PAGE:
Film Reviews: Surrendering a loved one to Alzheimer's
WHAT THEY HAD (15)
Based on writer-director Elizabeth Chomko's observations of her grandparents, What They Had is a poignant study of a fractured family coming to terms with surrendering a loved one to Alzheimer's.
Her script packs an unexpectedly meaty emotional wallop as characters repeatedly avert their gaze from the painful reality of their situation. Chomko shoots predominantly inside a family home where years of resentment and regret have seeped into the walls, and photographs of happier times litter downstairs rooms. Inevitable heartache is deftly balanced with humour to dissipate tension. Two-time Oscar winner Hilary Swank, Michael Shannon and Robert Forster elevate familiar and potentially cloying material, capturing the spiky rat-a-tat of dialogue between kin, who know each other too well but turn a blind eye to their own failings.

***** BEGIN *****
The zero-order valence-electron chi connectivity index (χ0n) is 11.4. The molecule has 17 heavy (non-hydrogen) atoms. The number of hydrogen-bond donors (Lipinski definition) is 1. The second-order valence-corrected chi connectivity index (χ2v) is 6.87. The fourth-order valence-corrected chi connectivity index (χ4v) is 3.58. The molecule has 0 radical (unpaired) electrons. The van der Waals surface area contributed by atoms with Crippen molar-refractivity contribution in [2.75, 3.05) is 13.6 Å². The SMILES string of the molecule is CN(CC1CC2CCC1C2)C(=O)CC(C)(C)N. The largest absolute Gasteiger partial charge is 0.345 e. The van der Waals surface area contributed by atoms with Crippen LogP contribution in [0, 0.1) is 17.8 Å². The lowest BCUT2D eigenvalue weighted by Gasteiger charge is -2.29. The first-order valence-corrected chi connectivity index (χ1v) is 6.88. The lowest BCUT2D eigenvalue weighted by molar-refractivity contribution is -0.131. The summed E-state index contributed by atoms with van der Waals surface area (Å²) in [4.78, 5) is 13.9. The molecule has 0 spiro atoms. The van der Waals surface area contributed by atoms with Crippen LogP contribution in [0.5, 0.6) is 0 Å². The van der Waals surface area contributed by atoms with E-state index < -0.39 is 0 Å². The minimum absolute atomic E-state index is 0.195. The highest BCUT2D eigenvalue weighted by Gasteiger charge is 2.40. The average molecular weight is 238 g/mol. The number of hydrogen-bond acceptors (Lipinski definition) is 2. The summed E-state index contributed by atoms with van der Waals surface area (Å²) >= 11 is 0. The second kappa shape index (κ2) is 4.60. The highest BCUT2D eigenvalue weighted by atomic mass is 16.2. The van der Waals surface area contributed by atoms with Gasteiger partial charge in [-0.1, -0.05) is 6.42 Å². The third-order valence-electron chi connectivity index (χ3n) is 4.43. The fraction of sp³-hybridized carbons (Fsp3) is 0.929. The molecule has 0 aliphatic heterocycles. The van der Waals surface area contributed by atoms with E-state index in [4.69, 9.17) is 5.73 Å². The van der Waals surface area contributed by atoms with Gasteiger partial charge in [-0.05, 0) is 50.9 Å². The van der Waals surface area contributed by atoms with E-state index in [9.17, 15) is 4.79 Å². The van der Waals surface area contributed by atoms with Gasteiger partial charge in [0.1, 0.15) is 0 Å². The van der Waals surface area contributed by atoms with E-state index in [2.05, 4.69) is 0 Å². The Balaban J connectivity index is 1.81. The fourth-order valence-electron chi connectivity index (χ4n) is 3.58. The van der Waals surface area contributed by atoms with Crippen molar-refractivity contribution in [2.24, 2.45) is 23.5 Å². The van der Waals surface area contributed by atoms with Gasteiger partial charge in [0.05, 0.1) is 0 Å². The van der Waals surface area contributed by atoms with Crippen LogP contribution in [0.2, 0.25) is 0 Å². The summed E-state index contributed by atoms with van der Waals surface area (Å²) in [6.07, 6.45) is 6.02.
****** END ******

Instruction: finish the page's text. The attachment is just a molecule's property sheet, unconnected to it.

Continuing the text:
THE AFTERMATH (15)
A wartime love triangle set against the backdrop of a devastated and defeated Germany makes for surprisingly gloomy viewing in James Kent's handsome but emotionally starved drama based on the novel by Rhidian Brook.
Adapted for the screen by Joe Shrapnel and Anna Waterhouse, The Aftermath gifts Keira Knightley another elegantly attired but emotionally stifled heroine, whose sexual reawakening wreaks havoc on everyone within her orbit. Director Kent ventured into similarly fraught territory, albeit during the First World War, in his handsomely crafted 2014 picture Testament Of Youth, which was galvanised by committed performances from Alicia Vikander, Kit Harington and Taron Egerton. Bruised and broken hearts are considerably older and wiser here but the pedestrian tug-of-war between Alexander Skarsgard and Jason Clarke for Knightley's stiff-upper-lipped affections fails to get the blood pumping.